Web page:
Skip to content

Going paperless: improved cataract surgery outcome data quality in a new fully electronic unit

Research output: Contribution to journalArticle

  • A. Z. Nghiem
  • C. Canning
  • J. Eason
  • John Sparrow
  • T. H. Flynn
Original languageEnglish
Pages (from-to)948-952
Number of pages5
Issue number6
Early online date11 Feb 2019
DateAccepted/In press - 7 Nov 2018
DateE-pub ahead of print - 11 Feb 2019
DatePublished (current) - 1 Jun 2019


Objectives: To report outcome data on the first 5000 consecutive cataract cases at a new paperless eye unit and benchmark against the Royal College of Ophthalmologists’ National Ophthalmology Database (RCOphth NOD). Methods: Using the in-built audit tool of the electronic medical records system, data from all cataract operations performed between 1 April 2014 and 13 January 2017 were compiled. Results: Five thousand and eight cases were recorded of which the overall intra-operative complication rate was 2.4%, the most common being posterior capsular rupture—1.14%. Follow-up data on post-operative complications were recorded in 98.6% of cases. Pre- and post-operative visual acuities was measured in 98.0% of cases. In all, 40.8% of eyes achieved a visual acuity of 6/6 or better and 90.7% achieved 6/12 or better. Conclusions: A data set of >5000 consecutive cataract operations was obtained in this eye department. The recording of pre- and post-operative visual acuity in 98% of cases compare very favourably to the RCOphth NOD Audit Report 2017 where pre- and post-operative visual acuities were recorded in only 57.1% of operations. Despite this difference, the outcome measures from this unit and RCOphth NOD were very similar, validating the results of the RCOphth NOD audit reports. Significantly, when applying the RCOphth NOD audit criteria for measuring post-operative visual acuity, approximately 15% of cases were excluded from the data set, reducing the completeness of the data set. Paperless ophthalmology units are feasible in today’s NHS and can produce near complete cataract data sets; this can ultimately lead to more comprehensive and reliable aggregate cataract outcome data.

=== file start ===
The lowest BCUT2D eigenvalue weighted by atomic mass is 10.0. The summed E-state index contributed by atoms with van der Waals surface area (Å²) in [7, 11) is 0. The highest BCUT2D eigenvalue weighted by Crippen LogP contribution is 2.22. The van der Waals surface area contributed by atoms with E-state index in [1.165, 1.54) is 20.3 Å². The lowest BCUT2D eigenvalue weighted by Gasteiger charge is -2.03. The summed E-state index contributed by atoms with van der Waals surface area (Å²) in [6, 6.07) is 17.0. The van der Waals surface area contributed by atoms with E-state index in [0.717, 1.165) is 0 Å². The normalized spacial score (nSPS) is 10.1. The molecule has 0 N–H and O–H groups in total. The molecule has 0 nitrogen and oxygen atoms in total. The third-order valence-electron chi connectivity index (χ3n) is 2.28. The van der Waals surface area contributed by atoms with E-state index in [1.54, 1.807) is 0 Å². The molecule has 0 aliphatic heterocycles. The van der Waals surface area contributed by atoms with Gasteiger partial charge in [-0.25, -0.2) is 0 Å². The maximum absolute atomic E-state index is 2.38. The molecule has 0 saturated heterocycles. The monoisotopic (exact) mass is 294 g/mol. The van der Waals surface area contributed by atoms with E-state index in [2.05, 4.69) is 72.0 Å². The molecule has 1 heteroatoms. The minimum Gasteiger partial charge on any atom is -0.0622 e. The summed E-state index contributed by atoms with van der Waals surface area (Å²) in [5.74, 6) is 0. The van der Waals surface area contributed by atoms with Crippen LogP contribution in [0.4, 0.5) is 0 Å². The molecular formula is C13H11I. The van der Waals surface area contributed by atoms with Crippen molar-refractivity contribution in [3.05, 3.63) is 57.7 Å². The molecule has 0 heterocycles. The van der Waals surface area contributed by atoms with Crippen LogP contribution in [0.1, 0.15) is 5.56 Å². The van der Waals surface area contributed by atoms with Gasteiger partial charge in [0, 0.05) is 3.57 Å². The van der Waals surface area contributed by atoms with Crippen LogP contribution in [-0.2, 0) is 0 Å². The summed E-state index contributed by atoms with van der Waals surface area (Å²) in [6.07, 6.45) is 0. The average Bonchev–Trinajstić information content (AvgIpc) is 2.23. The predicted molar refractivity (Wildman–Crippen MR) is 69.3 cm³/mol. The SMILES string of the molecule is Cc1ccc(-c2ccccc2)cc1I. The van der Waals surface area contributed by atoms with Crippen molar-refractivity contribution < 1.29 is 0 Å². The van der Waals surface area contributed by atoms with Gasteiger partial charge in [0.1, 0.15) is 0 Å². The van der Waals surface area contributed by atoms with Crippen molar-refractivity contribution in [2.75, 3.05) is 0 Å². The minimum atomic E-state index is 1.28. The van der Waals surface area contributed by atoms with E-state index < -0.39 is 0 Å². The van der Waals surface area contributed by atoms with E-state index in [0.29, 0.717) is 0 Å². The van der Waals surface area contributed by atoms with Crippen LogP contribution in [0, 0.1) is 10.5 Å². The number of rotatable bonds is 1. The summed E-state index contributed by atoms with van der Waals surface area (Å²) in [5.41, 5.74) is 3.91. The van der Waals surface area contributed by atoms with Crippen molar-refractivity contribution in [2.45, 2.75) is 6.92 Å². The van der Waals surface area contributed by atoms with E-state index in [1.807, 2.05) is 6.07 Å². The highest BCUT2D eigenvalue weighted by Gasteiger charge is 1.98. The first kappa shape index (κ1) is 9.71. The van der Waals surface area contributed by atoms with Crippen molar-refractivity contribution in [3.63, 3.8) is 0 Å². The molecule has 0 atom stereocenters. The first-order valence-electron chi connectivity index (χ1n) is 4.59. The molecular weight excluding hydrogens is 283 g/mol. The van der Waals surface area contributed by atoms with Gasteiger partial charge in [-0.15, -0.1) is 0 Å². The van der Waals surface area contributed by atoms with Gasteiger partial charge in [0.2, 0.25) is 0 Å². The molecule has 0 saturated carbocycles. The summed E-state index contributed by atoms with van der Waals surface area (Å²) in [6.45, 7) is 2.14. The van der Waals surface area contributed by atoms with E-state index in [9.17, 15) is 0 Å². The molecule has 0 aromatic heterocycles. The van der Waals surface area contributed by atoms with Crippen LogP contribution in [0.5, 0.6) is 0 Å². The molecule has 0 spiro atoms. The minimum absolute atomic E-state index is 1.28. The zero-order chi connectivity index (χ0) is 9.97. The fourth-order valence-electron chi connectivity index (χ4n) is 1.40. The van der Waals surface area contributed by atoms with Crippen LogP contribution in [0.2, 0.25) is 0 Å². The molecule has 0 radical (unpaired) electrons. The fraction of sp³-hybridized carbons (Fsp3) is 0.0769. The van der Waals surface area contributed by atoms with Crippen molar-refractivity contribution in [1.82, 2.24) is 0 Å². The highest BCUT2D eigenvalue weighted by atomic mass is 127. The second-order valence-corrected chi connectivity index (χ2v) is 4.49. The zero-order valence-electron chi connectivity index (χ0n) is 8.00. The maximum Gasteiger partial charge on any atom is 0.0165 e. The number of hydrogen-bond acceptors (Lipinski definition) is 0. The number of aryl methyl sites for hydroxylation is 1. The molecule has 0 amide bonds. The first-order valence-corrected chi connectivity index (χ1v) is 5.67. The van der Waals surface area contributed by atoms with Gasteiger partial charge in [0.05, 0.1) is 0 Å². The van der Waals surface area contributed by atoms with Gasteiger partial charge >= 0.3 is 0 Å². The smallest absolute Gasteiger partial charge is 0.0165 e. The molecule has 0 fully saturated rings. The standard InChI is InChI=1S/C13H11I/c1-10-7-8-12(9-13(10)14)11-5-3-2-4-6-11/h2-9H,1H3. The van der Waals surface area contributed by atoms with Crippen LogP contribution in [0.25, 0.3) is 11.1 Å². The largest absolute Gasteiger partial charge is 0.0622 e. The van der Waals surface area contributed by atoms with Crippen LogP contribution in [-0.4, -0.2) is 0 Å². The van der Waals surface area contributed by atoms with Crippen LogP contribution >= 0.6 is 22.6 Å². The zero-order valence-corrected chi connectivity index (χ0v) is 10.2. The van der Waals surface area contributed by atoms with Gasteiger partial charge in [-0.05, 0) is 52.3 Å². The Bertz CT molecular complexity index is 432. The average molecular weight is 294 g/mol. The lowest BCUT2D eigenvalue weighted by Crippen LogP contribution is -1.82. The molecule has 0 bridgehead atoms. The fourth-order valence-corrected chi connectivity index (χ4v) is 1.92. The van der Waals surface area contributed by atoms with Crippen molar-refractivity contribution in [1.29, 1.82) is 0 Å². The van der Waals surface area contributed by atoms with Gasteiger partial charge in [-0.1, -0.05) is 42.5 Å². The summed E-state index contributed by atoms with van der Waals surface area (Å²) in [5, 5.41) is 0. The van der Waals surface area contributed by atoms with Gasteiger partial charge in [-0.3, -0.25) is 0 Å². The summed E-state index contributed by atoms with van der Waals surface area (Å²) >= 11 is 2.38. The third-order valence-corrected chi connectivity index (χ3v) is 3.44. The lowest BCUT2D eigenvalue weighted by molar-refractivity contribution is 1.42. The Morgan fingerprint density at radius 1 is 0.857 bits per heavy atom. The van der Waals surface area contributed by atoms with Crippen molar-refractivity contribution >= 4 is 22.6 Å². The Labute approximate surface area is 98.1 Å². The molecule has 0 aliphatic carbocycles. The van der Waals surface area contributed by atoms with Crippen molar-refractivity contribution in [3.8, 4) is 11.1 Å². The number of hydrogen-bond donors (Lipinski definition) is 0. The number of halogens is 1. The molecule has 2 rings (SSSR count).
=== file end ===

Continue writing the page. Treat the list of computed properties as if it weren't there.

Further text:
Download statistics

No data available



  • Full-text PDF (accepted author manuscript)

    Rights statement: This is the author accepted manuscript (AAM). The final published version (version of record) is available online via Springe Nature at . Please refer to any applicable terms of use of the publisher.

    Accepted author manuscript, 230 KB, PDF document


View research connections

Related faculties, schools or groups